## Re: CROWNING ROLLERS

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• ... OK, Dick...here s how it s done, and it works for me! First, forget about roller diameter. The belt is concerned only with the surface it rides on,
Message 1 of 8 , May 1, 2004
--- In VanDeGraaffGenerator@yahoogroups.com, "Dick Linder"
<linder@c...> wrote:
> Hal & all:
>
> Am I ready? Here I sit scratching my head, looking at a bunch of
> assorted blanks ready to be crowned.
>
>
> Graaffer Dick

OK, Dick...here's how it's done, and it works for me!

First, forget about roller diameter. The belt is concerned only
with the surface it rides on, whether it's the size of a toilet paper
roll or a 55-gallon drum.

The formula for generating a convex crown is 1/8-inch for every 12-
inches of roller width; that is, the center of the roller will be
1/8" higher than the edges, as observed with a straightedge placed
across the width of the roller. In my case, my 4.5" diameter rollers
are 6.5" wide, so my crown was calculated at a bit over 1/16", using
the formula 1/8" x (6.5/12).

Our lathes can cut only linear tapers using our compound feeds, so
I had to use files and sandpaper to generate my crowns, checking
periodically with the straightedge. While running the spindle in
reverse, (with the top of the roller spinning away from me), I used
progressively finer files on my aluminum roller, followed with
progressively finer sandpaper, and finally Scotchbrite for a nice
smooth crowned surface. On non-metallic rollers, the same technique
is used, but with the cutting tools chosen for the material being
crowned. Hold the files backward, with the roller pulling AWAY from
you for safety and better control. The crown should be a smooth,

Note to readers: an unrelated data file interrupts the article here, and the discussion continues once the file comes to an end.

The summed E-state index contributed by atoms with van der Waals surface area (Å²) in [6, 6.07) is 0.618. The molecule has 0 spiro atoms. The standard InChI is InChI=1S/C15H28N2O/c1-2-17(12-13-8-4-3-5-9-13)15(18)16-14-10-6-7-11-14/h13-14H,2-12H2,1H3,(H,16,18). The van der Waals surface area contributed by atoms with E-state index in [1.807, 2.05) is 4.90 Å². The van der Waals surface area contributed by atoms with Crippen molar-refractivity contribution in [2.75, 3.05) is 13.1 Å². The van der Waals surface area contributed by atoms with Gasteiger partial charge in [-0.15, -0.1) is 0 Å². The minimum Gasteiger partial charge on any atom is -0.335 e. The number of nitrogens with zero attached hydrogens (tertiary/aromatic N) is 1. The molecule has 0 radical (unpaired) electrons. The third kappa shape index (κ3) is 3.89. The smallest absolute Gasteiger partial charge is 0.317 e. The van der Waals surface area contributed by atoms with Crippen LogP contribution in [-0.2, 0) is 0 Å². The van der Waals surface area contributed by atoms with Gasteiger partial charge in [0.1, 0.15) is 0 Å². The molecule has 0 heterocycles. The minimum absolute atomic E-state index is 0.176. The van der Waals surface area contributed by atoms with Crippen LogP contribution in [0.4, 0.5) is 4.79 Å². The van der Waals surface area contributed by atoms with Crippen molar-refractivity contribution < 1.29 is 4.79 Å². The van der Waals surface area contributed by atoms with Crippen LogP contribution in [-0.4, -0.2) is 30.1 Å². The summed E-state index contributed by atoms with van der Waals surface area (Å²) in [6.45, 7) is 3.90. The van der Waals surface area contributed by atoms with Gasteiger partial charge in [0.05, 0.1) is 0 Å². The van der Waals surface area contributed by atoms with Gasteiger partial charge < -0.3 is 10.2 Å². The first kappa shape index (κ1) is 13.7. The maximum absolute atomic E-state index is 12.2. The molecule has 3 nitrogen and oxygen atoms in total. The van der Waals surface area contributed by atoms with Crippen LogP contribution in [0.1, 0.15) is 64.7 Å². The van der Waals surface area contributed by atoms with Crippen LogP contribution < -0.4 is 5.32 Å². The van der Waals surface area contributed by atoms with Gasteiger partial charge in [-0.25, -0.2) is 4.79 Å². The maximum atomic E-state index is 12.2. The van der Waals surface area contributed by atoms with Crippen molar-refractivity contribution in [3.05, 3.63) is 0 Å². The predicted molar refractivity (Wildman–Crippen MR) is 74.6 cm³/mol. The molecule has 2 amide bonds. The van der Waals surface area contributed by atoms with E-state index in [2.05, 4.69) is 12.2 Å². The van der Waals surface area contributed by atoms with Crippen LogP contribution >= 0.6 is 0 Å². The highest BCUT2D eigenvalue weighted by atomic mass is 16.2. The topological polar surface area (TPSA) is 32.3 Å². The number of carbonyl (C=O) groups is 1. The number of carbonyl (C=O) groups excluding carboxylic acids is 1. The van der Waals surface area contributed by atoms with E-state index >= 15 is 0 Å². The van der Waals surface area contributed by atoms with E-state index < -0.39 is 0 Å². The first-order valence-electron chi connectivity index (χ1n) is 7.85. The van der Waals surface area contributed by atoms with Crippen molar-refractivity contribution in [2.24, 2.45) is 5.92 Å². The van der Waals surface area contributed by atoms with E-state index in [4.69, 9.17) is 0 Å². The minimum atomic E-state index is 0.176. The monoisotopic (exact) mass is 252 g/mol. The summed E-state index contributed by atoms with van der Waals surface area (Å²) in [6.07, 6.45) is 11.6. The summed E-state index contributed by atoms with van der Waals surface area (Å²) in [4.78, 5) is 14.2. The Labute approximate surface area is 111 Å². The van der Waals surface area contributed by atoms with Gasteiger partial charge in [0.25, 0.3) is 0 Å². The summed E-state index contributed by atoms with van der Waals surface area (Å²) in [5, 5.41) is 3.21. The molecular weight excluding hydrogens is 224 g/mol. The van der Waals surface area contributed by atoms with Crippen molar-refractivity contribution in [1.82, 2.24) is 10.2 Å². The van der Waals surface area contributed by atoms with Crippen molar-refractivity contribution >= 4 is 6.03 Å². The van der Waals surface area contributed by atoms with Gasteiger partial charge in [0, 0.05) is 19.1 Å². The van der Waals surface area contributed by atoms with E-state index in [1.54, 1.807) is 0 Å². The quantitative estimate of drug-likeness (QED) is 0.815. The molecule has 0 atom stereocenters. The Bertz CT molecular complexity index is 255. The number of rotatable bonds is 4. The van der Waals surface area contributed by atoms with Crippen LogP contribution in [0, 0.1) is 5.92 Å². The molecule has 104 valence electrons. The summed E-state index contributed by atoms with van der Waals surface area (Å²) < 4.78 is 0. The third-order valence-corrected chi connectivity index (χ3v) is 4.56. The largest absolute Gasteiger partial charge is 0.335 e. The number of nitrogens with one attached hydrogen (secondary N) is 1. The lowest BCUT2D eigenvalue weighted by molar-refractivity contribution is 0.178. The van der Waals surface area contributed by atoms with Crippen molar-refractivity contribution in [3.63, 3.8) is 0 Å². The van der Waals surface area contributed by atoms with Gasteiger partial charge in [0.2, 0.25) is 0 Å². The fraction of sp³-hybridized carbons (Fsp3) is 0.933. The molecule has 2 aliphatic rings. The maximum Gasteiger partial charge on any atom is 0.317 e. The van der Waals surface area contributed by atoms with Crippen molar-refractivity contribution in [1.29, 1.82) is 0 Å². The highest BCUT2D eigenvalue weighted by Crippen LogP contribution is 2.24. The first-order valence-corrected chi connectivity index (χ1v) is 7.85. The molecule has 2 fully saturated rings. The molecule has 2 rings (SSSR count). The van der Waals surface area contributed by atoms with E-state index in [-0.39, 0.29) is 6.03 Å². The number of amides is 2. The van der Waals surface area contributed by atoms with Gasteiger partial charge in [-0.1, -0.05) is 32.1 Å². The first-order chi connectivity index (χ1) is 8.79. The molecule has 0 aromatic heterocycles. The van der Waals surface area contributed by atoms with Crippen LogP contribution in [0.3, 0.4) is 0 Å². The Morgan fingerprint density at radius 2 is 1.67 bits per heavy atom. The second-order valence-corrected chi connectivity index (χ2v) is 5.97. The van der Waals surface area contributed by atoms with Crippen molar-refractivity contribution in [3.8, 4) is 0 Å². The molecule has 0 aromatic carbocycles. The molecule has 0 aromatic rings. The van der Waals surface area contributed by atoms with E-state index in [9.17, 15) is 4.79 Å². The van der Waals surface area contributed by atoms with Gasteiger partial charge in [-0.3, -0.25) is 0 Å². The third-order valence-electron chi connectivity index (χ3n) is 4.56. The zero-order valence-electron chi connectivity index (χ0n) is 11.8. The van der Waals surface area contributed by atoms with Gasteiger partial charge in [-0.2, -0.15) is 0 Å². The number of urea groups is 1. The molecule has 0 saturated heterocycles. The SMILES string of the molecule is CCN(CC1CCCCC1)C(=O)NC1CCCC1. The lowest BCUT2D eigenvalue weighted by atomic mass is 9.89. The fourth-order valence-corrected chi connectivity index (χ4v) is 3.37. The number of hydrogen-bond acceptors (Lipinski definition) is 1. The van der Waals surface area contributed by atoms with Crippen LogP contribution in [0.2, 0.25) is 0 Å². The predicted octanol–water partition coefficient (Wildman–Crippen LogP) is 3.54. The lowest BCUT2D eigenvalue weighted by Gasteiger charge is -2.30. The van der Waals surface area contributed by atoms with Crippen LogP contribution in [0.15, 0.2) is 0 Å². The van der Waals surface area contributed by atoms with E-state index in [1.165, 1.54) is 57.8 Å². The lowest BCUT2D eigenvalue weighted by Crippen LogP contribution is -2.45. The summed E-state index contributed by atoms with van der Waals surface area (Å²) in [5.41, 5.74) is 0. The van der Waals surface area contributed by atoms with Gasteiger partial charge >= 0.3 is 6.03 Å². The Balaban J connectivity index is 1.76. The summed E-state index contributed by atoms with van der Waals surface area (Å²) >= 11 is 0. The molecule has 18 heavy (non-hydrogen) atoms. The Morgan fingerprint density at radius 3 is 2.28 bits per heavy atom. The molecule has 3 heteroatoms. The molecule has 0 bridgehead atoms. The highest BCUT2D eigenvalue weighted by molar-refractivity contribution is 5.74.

convex transition across the entire width of the roller.

Do not use a belt speed high enough where centrifugal force begins
to lift the belt from the rollers! Even a perfect crown won't help in
this case! If the charging rate must be increased, this can be
accomplished with a wider belt, which has the same effect as a faster
belt, but with more stabilty. Don't forget...centrifugal force
increases as the SQUARE of the belt speed! Increase your belt speed
by a factor of 1.414, and you DOUBLE the centrifugal force around the
rollers!

Good luck...
Graaffer HAL
• ... 12- ... OK..... got it so far ... so ... That s what I was afraid you were going to say :-( ... begins ... Been there, done that Another approach is to
Message 2 of 8 , May 1, 2004
Hal & Graaffers all:

> The formula for generating a convex crown is 1/8-inch for every
12-
> inches of roller width;

OK..... got it so far

> Our lathes can cut only linear tapers using our compound feeds,
so
> I had to use files and sandpaper to generate my crowns, checking
> periodically with the straightedge.

That's what I was afraid you were going to say :-(

> Do not use a belt speed high enough where centrifugal force
begins
> to lift the belt from the rollers!

"Been there, done that" Another approach is to use a thinner lighter
belt. I can run my .003" thick mylar belt at 100 fps without any sign
of lifting.

I tried to cut a one degree taper with my lathe, first starting at
one end of the roller and ending at the middle and then starting at
the other end and ending in the middle. Even though the procedure
should work, my old Craftsman lathe just doesn't have the precision
any more to do that approach.

In order to check the uniformity of your manual approach I might make
a template with the proper arc radius to hold against the piece in
order to monitor the filing process.

Thanks for the info Hal.

By the way, I have not calculated the energy released by the 15'
diameter sphere at the MOS but I did have the opportunity to be in
the operator's cage when it took a strike. I would guess the distance
from the sphere to the cage is at least 25'. Sounded like someone
fired a .45 right next to me!

Graaffer Dick
• DICK: A template is a good idea, using a small arc from a large circle (how large would that circle have to be?), but since we re talking about only 1/8-inch
Message 3 of 8 , May 2, 2004
DICK:

A template is a good idea, using a small arc from a large circle (how large would that circle have to be?), but since we're talking about only 1/8-inch out of one foot, that's only 1/96 or just over one per cent, so this slight curve can just as easily be discerned by eye as by referencing it to a template, which would be difficult to produce accurately to such a slight curve anyway.

I would suggest using my method, since the same amount of material must be removed from the roller whether you're using a template or not. Just be prepared to sit at your lathe for a long time, using files and sandpaper!  You'll produce a fine crown!  The eye can be quite accurate in geometric evaluations!

Cheerio...
HALSWORTH

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